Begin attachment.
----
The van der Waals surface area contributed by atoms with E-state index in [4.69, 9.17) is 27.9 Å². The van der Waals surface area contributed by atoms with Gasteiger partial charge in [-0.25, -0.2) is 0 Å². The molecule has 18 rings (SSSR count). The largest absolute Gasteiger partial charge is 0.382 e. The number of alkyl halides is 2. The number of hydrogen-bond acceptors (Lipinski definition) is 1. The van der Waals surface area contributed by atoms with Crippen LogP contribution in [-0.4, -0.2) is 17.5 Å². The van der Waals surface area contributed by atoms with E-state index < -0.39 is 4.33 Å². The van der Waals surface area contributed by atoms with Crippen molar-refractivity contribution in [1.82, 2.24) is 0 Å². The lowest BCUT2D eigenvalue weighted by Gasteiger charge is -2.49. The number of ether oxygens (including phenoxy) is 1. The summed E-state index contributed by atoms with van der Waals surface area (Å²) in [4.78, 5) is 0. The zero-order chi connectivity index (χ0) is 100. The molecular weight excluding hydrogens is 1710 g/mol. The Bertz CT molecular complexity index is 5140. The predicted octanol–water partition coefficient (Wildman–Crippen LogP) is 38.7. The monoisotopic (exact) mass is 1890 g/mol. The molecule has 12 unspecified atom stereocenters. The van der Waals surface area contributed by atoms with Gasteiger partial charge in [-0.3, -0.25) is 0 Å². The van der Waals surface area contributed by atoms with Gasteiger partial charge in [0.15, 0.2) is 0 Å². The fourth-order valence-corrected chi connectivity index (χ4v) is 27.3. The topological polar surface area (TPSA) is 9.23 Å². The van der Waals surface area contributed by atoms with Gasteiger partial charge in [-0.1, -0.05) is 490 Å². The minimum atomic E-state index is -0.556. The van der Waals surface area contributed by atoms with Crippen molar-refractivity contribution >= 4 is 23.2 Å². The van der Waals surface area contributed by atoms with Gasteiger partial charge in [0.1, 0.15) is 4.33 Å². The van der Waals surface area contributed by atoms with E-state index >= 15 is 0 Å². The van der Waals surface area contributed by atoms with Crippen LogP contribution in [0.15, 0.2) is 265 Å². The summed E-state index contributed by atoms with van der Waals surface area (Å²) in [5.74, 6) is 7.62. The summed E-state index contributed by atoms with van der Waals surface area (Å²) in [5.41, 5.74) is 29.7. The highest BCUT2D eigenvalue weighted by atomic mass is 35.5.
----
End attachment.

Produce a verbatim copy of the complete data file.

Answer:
The van der Waals surface area contributed by atoms with E-state index in [4.69, 9.17) is 27.9 Å². The van der Waals surface area contributed by atoms with Gasteiger partial charge in [-0.25, -0.2) is 0 Å². The molecule has 18 rings (SSSR count). The largest absolute Gasteiger partial charge is 0.382 e. The number of alkyl halides is 2. The number of hydrogen-bond acceptors (Lipinski definition) is 1. The van der Waals surface area contributed by atoms with Crippen LogP contribution in [-0.4, -0.2) is 17.5 Å². The van der Waals surface area contributed by atoms with E-state index < -0.39 is 4.33 Å². The van der Waals surface area contributed by atoms with Crippen molar-refractivity contribution in [1.82, 2.24) is 0 Å². The lowest BCUT2D eigenvalue weighted by Gasteiger charge is -2.49. The number of ether oxygens (including phenoxy) is 1. The summed E-state index contributed by atoms with van der Waals surface area (Å²) in [4.78, 5) is 0. The zero-order chi connectivity index (χ0) is 100. The molecular weight excluding hydrogens is 1710 g/mol. The Bertz CT molecular complexity index is 5140. The predicted octanol–water partition coefficient (Wildman–Crippen LogP) is 38.7. The monoisotopic (exact) mass is 1890 g/mol. The molecule has 12 unspecified atom stereocenters. The van der Waals surface area contributed by atoms with Gasteiger partial charge in [-0.3, -0.25) is 0 Å². The van der Waals surface area contributed by atoms with Gasteiger partial charge in [0.15, 0.2) is 0 Å². The fourth-order valence-corrected chi connectivity index (χ4v) is 27.3. The topological polar surface area (TPSA) is 9.23 Å². The van der Waals surface area contributed by atoms with Gasteiger partial charge in [-0.1, -0.05) is 490 Å². The minimum atomic E-state index is -0.556. The van der Waals surface area contributed by atoms with Crippen molar-refractivity contribution >= 4 is 23.2 Å². The van der Waals surface area contributed by atoms with Gasteiger partial charge in [0.1, 0.15) is 4.33 Å². The van der Waals surface area contributed by atoms with E-state index >= 15 is 0 Å². The van der Waals surface area contributed by atoms with Crippen LogP contribution in [0.15, 0.2) is 265 Å². The summed E-state index contributed by atoms with van der Waals surface area (Å²) in [5.74, 6) is 7.62. The summed E-state index contributed by atoms with van der Waals surface area (Å²) in [5.41, 5.74) is 29.7. The highest BCUT2D eigenvalue weighted by atomic mass is 35.5.